Puzzling thing about bios boot sequence

  [DELETED] 11:39 25 Jan 2006

Got a (slightly) panicky call from a friend last night,saying that he'd turned his machine on and it just came up with invalid system disk. About 2 seconds later I told him to eject his floppy, and reboot. problem solved. However, because I was suffering at the time from an attack of the dreaded cleverideaitis, I talked him into going into bios and changing the boot up sequence to prevent it from happening again. it was set to cdrom,A,C and I got him to reverse it to C,A,cdrom. all well and good until I told him why. then he came out with something which frankly has me baffled.

If there was no cd in D drive, it would go looking in A drive. If there was something in in D drive, it would spin it up, look at it, decide it wasnt going to get any start up files from there and move on to A.

If there isnt a floppy in, then it will go to C and boot normally. yet with a non bootable floppy in A the boot stalls, and will not go to C (the next drive in the sequence).

Ive known that this is normal, but I havnt a clue why bios will ignore an irrelevant cd, but not a floppy disk.

This isnt a problem as such, more a curiosity bump that needs scratching. Anyone care to oblige?


  xania 12:46 25 Jan 2006

Don't know, but I suspect the logic may go something like this. When PCs first came along, the floopy boot process was written and its not been touched since - by the time the CD version came along, others realised that CDs can be left in the PC which would not be bootable and hence wrote more sophisticated code. In fact the latest code, when it identifies a bootable CD AND a bootable Hard Drive, gives you the option of which to use - wouldn't it be wonderful. But hey - many PCs now come without a floopy drive so there you go.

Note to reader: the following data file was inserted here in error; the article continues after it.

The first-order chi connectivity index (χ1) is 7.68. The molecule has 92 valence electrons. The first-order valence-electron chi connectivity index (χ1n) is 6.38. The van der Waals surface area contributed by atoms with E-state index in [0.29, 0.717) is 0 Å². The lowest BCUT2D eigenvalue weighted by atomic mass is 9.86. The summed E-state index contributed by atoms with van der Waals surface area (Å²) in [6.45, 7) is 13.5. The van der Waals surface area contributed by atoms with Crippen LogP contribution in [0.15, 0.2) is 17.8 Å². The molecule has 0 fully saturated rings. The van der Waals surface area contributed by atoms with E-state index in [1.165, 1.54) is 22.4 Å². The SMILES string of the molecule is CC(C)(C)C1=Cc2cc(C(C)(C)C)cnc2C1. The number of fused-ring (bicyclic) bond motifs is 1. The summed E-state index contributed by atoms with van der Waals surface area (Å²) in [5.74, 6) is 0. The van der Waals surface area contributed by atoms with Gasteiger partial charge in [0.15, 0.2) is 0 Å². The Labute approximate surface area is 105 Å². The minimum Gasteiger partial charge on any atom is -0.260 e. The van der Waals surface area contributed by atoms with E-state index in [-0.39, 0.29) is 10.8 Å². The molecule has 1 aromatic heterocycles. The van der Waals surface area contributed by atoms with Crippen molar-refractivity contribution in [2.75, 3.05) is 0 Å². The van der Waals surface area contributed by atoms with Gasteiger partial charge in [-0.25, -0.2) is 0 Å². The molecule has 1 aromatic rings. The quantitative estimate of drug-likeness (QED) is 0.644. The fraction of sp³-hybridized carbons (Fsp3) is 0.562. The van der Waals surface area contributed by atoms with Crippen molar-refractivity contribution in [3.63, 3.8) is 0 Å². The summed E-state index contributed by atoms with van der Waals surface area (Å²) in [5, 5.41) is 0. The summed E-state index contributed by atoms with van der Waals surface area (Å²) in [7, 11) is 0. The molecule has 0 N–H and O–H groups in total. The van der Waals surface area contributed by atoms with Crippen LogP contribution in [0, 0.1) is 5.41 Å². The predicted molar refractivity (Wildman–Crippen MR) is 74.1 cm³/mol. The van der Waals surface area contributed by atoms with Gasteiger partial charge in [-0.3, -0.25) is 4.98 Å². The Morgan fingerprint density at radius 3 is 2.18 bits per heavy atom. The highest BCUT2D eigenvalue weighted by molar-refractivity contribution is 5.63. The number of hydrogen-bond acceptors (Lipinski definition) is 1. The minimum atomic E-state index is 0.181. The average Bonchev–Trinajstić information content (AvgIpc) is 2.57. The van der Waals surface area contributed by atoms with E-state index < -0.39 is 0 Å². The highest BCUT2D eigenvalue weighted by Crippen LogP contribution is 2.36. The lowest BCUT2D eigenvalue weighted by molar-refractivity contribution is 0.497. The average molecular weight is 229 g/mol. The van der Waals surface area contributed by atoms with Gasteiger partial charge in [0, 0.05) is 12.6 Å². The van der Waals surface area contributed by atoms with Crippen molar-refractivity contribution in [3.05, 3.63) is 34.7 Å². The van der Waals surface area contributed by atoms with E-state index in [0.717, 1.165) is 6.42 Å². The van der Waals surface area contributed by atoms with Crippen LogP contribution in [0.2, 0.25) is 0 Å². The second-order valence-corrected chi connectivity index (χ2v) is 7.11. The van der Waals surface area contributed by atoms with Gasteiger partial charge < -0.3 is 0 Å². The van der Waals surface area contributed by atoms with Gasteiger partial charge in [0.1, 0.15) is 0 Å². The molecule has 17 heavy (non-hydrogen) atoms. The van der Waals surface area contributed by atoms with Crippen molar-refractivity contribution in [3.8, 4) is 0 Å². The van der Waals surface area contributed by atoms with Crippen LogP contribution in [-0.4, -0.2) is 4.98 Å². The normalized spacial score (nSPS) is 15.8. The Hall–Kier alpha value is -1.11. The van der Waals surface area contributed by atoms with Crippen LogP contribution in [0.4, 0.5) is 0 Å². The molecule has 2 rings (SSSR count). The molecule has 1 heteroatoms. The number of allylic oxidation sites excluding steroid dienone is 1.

Stuartli 15:16 25 Jan 2006

It sounds as though your friend either has either not set the correct sequence or didn't Save and Exit the changes after making them.

  [DELETED] 19:33 25 Jan 2006


You've missed the point here. What I'm saying is that a pc with cdrom as first boot will ignore a non bootable cd and go onto the next boot device. this cannot be said of a floppy drive. The above tale was merely to explain what got me wondering about it in the first place.


  [DELETED] 19:48 25 Jan 2006

Never thought about it either WhiteTruckMan. Perhaps its something to do with the way floppys were designed to work at the time? They have been about for a long time now and haven't changed whereas hard drive technology has moved on considerably. And CD ROMs are relatively new as well.

  [DELETED] 19:49 25 Jan 2006

I agree - I think it's a legacy thing.

  Stuartli 21:07 25 Jan 2006

No, I haven't missed the point as far as I am aware.

A bootable CD is (normally) an OS installation disk. I use my XP Pro disk as the Boot from CD on the odd occasion I've had to Repair XP.

A floppy drive with a non bootable disk in it on bootup used to (IIRC) prevent the bootup at all.

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